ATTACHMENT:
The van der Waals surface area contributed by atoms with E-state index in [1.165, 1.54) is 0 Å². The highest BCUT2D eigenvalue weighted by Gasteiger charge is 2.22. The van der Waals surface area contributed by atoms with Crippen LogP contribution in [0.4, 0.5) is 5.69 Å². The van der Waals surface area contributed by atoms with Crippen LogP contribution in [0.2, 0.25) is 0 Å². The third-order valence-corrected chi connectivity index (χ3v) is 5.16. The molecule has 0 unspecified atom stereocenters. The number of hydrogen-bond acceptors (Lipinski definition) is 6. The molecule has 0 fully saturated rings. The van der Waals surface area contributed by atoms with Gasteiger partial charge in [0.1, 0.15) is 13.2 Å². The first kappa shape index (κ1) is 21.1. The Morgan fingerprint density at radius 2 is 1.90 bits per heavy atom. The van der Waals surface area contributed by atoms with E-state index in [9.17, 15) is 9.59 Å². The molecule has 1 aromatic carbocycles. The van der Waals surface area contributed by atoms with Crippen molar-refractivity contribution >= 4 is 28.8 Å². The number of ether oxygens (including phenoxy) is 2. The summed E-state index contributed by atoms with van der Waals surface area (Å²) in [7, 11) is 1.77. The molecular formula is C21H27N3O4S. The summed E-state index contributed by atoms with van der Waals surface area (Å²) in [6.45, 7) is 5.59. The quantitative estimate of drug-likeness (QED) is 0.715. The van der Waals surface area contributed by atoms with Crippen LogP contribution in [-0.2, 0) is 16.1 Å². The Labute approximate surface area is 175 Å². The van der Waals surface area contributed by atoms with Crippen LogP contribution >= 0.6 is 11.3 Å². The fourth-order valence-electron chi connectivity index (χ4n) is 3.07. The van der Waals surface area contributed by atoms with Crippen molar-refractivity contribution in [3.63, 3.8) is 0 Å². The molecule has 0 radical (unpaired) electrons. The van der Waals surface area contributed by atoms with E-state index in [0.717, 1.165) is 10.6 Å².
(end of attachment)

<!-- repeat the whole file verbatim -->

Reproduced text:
The van der Waals surface area contributed by atoms with E-state index in [1.165, 1.54) is 0 Å². The highest BCUT2D eigenvalue weighted by Gasteiger charge is 2.22. The van der Waals surface area contributed by atoms with Crippen LogP contribution in [0.4, 0.5) is 5.69 Å². The van der Waals surface area contributed by atoms with Crippen LogP contribution in [0.2, 0.25) is 0 Å². The third-order valence-corrected chi connectivity index (χ3v) is 5.16. The molecule has 0 unspecified atom stereocenters. The number of hydrogen-bond acceptors (Lipinski definition) is 6. The molecule has 0 fully saturated rings. The van der Waals surface area contributed by atoms with Gasteiger partial charge in [0.1, 0.15) is 13.2 Å². The first kappa shape index (κ1) is 21.1. The Morgan fingerprint density at radius 2 is 1.90 bits per heavy atom. The van der Waals surface area contributed by atoms with E-state index in [9.17, 15) is 9.59 Å². The molecule has 1 aromatic carbocycles. The van der Waals surface area contributed by atoms with Crippen molar-refractivity contribution >= 4 is 28.8 Å². The number of ether oxygens (including phenoxy) is 2. The summed E-state index contributed by atoms with van der Waals surface area (Å²) in [7, 11) is 1.77. The molecular formula is C21H27N3O4S. The summed E-state index contributed by atoms with van der Waals surface area (Å²) in [6.45, 7) is 5.59. The quantitative estimate of drug-likeness (QED) is 0.715. The van der Waals surface area contributed by atoms with Crippen LogP contribution in [-0.2, 0) is 16.1 Å². The Labute approximate surface area is 175 Å². The van der Waals surface area contributed by atoms with Crippen LogP contribution >= 0.6 is 11.3 Å². The fourth-order valence-electron chi connectivity index (χ4n) is 3.07. The van der Waals surface area contributed by atoms with Crippen molar-refractivity contribution in [3.63, 3.8) is 0 Å². The molecule has 0 radical (unpaired) electrons. The van der Waals surface area contributed by atoms with E-state index in [0.717, 1.165) is 10.6 Å².